3. Knives Out (2019)
Directed by Rian Johnson
Starring Daniel Craig, Chris Evans, Ana de Armas
Comedy, Crime, Drama (2h 10m)
Harlan Thrombey (played by Christopher Plummer) has been murdered. His family, with their various dysfunctions, are prime suspects.
When gentleman sleuth Benoit Blanc (played by Daniel Craig) is mysteriously called to the scene of Harlan's apparent suicide, he suspects foul play.
As he crosses paths with a series of unpleasant family members, we discover through flashbacks just how cruel this family is to each other. Not to mention narcissistic, greedy, and disdainful.
The mere fact that everyone in the family can be adequately suspected as the culprit behind Harlan's murder just goes to show how dysfunctional the Thrombey family really is.
2. The Fighter (2010)
Directed by David O. Russell
Starring Mark Wahlberg, Christian Bale, Amy Adams
Action, Biography, Drama (1h 56m)
On the surface, David O. Russell's biopic is a great boxer movie. But at its heart, it's really a stunning depiction of how poverty can breed dysfunction in what was originally a tight-knit nuclear family.
The plot follows Mickey Ward (played by Mark Wahlberg) who's trying to get his boxing career in order. However, he constantly finds himself hindered and burdened by his family, particularly his half-brother Dicky Eklund (played by Christian Bale).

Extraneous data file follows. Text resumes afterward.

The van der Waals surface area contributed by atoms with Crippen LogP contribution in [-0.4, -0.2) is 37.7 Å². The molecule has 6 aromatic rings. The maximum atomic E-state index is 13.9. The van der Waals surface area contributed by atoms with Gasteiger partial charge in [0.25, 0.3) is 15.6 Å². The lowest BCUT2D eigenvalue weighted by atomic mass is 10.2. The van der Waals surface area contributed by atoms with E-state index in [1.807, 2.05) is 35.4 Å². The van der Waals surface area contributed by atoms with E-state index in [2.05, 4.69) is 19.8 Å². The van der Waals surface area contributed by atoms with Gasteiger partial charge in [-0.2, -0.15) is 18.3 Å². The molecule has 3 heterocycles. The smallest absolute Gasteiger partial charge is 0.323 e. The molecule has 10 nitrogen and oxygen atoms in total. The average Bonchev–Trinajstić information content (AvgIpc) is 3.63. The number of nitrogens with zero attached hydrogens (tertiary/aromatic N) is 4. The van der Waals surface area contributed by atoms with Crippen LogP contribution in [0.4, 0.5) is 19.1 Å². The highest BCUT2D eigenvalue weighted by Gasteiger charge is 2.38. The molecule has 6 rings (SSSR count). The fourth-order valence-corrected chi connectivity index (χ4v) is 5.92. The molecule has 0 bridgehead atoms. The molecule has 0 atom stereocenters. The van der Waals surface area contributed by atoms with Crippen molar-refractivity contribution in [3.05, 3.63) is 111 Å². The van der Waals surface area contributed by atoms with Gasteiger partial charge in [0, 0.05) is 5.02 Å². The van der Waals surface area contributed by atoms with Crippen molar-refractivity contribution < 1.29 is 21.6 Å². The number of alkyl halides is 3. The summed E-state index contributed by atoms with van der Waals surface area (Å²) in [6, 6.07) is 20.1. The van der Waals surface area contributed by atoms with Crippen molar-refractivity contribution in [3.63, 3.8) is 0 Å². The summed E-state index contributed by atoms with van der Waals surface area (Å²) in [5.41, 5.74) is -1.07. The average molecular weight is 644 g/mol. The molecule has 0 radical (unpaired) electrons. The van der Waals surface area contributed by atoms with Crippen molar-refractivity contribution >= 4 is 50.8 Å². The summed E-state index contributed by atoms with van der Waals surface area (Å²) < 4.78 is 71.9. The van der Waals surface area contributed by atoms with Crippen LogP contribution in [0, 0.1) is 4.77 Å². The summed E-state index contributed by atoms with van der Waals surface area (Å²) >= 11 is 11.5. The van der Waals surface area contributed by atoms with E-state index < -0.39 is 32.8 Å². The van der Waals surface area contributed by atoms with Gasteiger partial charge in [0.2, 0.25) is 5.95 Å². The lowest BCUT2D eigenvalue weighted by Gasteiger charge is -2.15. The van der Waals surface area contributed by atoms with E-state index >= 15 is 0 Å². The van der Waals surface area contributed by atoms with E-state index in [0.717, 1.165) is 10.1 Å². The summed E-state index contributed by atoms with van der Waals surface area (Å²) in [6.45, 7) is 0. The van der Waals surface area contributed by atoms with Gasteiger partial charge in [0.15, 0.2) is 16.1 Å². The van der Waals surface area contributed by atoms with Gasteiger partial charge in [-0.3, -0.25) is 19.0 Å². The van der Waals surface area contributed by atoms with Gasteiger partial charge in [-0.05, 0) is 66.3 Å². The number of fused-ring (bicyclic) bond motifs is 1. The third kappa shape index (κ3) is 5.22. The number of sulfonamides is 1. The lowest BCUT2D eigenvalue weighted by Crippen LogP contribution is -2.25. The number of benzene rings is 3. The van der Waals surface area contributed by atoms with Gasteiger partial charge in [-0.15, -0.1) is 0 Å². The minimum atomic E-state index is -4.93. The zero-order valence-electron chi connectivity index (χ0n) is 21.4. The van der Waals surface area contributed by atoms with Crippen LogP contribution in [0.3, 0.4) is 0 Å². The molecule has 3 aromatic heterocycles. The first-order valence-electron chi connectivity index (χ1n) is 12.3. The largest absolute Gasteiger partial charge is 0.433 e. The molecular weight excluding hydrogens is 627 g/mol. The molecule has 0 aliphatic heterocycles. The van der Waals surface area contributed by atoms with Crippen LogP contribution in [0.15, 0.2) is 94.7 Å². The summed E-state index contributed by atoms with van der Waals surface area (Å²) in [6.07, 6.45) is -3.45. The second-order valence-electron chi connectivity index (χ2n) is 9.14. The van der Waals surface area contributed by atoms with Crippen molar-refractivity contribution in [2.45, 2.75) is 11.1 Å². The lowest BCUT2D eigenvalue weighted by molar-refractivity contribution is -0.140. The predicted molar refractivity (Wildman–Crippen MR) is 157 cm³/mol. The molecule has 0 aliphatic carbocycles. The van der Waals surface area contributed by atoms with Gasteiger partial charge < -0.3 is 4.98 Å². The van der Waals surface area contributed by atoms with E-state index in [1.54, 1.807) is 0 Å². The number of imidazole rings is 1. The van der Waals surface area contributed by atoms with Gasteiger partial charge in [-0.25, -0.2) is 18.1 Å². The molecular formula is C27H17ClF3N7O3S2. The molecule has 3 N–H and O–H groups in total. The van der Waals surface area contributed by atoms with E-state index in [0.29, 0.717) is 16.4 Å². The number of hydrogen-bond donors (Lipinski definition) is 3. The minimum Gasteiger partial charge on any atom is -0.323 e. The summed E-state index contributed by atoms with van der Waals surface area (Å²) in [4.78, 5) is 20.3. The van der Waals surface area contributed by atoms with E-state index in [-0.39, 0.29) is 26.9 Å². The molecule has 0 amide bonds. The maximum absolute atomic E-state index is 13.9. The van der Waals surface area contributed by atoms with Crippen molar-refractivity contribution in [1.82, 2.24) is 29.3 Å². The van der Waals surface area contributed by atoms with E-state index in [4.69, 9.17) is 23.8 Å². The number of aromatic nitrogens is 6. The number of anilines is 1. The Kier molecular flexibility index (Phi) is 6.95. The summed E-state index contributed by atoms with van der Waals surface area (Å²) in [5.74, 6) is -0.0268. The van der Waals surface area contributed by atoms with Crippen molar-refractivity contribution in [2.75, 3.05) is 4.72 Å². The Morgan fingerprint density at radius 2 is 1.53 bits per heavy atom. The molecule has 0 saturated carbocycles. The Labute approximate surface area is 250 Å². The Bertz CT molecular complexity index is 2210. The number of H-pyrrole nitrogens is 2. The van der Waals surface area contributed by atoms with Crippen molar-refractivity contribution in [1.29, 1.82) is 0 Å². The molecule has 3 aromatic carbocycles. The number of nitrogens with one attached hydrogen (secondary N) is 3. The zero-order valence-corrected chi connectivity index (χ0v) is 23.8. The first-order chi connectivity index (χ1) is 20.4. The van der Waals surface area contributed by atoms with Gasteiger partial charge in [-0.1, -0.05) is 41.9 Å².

Dicky, who's now a full-blown crack cocaine addict, is incessantly enabled by their mother. Meanwhile, Mickey is thrown under the bus time and time again, forced to take fights he doesn't want in order to provide for a family that clearly doesn't care about his own safety.
While The Fighter is, of course, a boxing drama that focuses on the importance of grit and determination, it takes a lot of healing to get this dysfunctional family to a place where success is possible.
1. The Celebration (1998)
Directed by Thomas Vinterberg
Starring Ulrich Thomsen, Henning Moritzen, Thomas Bo Larsen
Drama (1h 45m)
Director Thomas Vinterberg recently made a name for himself as the visionary behind Another Round (2020), a fantastic film that won him the Academy Award for Best International Feature Film.
However, more than 20 years before that, the Dane was one of the signatories and leading men behind the world-renowned Dogme 95 Manifesto (alongside Lars von Trier).
Around that time, he came out with his second feature film The Celebration (originally titled Festen), which made full use of his filmmaking principles to create one of the most disturbing depictions of a dysfunctional family ever seen in film.
The story follows one family as they gather to celebrate the patriarch's 60th birthday. However, almost everyone in the family has a terrible secret that they're hiding—one that Christian (played by Ulrich Thomsen) is determined to bring to light.
Unquestionably the darkest film on our list, The Celebration is a fitting characterization. With themes of trauma, lies, and parental abuse, this film that documents the most dysfunctional family in cinema history is best watched with caution.